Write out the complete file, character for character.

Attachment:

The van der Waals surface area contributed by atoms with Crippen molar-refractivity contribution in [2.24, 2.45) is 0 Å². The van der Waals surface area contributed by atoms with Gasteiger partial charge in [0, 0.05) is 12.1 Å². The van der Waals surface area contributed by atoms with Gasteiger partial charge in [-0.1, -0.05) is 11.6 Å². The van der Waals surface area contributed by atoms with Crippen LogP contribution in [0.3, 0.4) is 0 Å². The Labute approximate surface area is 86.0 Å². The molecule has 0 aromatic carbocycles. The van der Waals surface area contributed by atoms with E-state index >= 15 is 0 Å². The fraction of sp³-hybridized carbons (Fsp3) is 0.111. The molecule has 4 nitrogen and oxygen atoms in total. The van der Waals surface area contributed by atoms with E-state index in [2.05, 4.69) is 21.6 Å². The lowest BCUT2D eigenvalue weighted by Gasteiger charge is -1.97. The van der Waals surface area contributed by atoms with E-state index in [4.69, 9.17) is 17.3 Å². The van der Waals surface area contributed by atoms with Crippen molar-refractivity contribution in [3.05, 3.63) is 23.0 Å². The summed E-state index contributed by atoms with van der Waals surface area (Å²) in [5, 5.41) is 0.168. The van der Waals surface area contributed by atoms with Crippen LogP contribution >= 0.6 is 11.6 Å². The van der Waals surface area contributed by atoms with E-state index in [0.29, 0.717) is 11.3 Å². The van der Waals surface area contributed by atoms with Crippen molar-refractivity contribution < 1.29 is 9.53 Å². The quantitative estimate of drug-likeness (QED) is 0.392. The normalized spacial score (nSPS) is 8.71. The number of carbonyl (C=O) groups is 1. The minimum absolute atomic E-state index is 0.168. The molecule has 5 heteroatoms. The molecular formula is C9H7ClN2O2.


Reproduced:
The van der Waals surface area contributed by atoms with Crippen molar-refractivity contribution in [2.24, 2.45) is 0 Å². The van der Waals surface area contributed by atoms with Gasteiger partial charge in [0, 0.05) is 12.1 Å². The van der Waals surface area contributed by atoms with Gasteiger partial charge in [-0.1, -0.05) is 11.6 Å². The van der Waals surface area contributed by atoms with Crippen LogP contribution in [0.3, 0.4) is 0 Å². The Labute approximate surface area is 86.0 Å². The molecule has 0 aromatic carbocycles. The van der Waals surface area contributed by atoms with E-state index >= 15 is 0 Å². The fraction of sp³-hybridized carbons (Fsp3) is 0.111. The molecule has 4 nitrogen and oxygen atoms in total. The van der Waals surface area contributed by atoms with E-state index in [2.05, 4.69) is 21.6 Å². The lowest BCUT2D eigenvalue weighted by Gasteiger charge is -1.97. The van der Waals surface area contributed by atoms with E-state index in [4.69, 9.17) is 17.3 Å². The van der Waals surface area contributed by atoms with Crippen molar-refractivity contribution in [3.05, 3.63) is 23.0 Å². The summed E-state index contributed by atoms with van der Waals surface area (Å²) in [5, 5.41) is 0.168. The van der Waals surface area contributed by atoms with Crippen LogP contribution >= 0.6 is 11.6 Å². The van der Waals surface area contributed by atoms with E-state index in [0.29, 0.717) is 11.3 Å². The van der Waals surface area contributed by atoms with Crippen molar-refractivity contribution < 1.29 is 9.53 Å². The quantitative estimate of drug-likeness (QED) is 0.392. The normalized spacial score (nSPS) is 8.71. The number of carbonyl (C=O) groups is 1. The minimum absolute atomic E-state index is 0.168. The molecule has 5 heteroatoms. The molecular formula is C9H7ClN2O2.